It was through the graciousness of God that my many wounds were healed, I was delivered from the tormenters of addiction, I learned to see the dysfunction of my addictions, and I was given liberty from my addictive compulsions. 
Regardless of the severity of your small screen habit, there is hope for being set free. If you want to change your life, then the resources presented in this series of four articles will provide a starting point for your transformation.
Some people can make significant progress with reclaiming their time and attention from addictive small screen apps by waking up to what tech companies are doing to enslave their minds. These people can discontinue using addictive apps and tweak their small screen usage patterns to begin the process of recovering from their out-of-control habits.
However, for many others, the patterns of out-of-control behavior are so well established that they are addicts in the full sense of the word. They can’t just stop. Their cravings and their withdrawal symptoms are so strong that they need to treat their condition in ways that are similar to those addicted to drugs, and sugar/carbohydrates.
People with food addictions must chart a narrow line of travel through the world of food. They must eat, but there are certain foods that must be avoided in order to stay emotionally sober.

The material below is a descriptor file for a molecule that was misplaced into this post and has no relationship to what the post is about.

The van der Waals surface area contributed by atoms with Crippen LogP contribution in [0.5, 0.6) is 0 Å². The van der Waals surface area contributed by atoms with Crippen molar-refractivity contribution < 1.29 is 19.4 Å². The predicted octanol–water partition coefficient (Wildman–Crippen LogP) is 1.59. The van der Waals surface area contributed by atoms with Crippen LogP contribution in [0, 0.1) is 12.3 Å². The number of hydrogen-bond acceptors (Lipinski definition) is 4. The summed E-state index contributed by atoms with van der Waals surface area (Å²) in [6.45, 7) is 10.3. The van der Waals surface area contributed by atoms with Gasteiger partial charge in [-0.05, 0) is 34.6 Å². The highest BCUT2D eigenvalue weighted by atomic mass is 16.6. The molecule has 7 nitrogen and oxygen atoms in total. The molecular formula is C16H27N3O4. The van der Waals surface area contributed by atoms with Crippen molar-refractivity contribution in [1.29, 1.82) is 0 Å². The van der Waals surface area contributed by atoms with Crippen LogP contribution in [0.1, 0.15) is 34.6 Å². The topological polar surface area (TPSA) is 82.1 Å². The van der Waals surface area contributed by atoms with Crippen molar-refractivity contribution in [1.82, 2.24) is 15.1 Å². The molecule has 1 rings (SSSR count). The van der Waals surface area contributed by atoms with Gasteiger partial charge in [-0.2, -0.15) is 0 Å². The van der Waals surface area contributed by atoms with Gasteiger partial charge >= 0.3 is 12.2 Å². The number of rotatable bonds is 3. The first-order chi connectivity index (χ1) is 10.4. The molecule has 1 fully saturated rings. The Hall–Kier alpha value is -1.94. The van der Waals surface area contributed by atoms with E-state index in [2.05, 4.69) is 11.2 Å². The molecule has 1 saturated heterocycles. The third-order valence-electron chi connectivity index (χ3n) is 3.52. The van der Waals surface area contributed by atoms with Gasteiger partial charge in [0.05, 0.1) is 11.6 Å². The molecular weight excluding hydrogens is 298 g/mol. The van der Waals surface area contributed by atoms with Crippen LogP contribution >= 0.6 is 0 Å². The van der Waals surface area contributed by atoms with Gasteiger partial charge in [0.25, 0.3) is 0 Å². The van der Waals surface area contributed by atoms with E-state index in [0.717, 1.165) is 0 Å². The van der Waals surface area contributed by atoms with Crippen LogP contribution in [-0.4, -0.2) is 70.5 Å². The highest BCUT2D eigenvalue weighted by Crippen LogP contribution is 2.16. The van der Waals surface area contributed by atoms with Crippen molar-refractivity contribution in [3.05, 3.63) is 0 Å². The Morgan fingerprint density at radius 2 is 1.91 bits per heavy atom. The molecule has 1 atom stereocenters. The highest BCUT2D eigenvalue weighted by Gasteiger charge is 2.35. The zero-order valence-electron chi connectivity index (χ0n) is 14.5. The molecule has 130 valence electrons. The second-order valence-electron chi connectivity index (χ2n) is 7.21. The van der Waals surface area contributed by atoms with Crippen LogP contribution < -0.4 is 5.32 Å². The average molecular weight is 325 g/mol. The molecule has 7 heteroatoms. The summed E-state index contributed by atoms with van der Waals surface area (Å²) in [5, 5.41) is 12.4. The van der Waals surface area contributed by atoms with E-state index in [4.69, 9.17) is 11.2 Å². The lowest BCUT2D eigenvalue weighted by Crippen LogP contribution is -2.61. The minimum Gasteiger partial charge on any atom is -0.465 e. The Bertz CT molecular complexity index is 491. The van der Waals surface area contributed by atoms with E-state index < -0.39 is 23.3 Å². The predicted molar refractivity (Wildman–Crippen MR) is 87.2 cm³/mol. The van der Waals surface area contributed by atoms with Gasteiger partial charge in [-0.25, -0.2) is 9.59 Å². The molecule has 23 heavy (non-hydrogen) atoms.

Small screen addicts face a similar challenge as sugar addicts. They will have to establish hard boundaries against using certain addictive apps if they want to continue using their small screen devices at all.
They will need to set absolute time boundaries as well. In other words, unless they want to totally abandon the use of their small screens, they will need to take many precautions, and only use the devices for a short time per day and for a very select set of non-habit-forming activities.
YouTube, Twitter, Facebook, Instagram, SnapChat, and other social media sites may need to go on the list of forbidden addictive apps.
It might be easier to begin by going on a total abstinence diet with regard to small screens. In other words, take a 30-day or 90-day break from any small screen use. Some people might even need to lock away or discard the devices to avoid the temptation of going back to using the devices during this time.
A period of total abstinence from small screens can allow time to go through withdrawal and re-establish a normal life again as described by the 4-Cs of Robert Lustig.
This sabbatical will also provide an opportunity to address emotional issues that are entwined with the small screen habit. After this has been done for some time, and a reasonable level of sober living has been established, then it can be possible to make very deliberate choices about limited use of the small screens.
Isolation is one of the key features of small screen addiction. If you are a small screen addict, you probably don’t feel like you want to reach out to others for help, but that is exactly what is needed to address your addiction.
I pray to God that you will reach out to other people and to God as you do the work of becoming free from the technology that is keeping you bound to something that will never give you true happiness.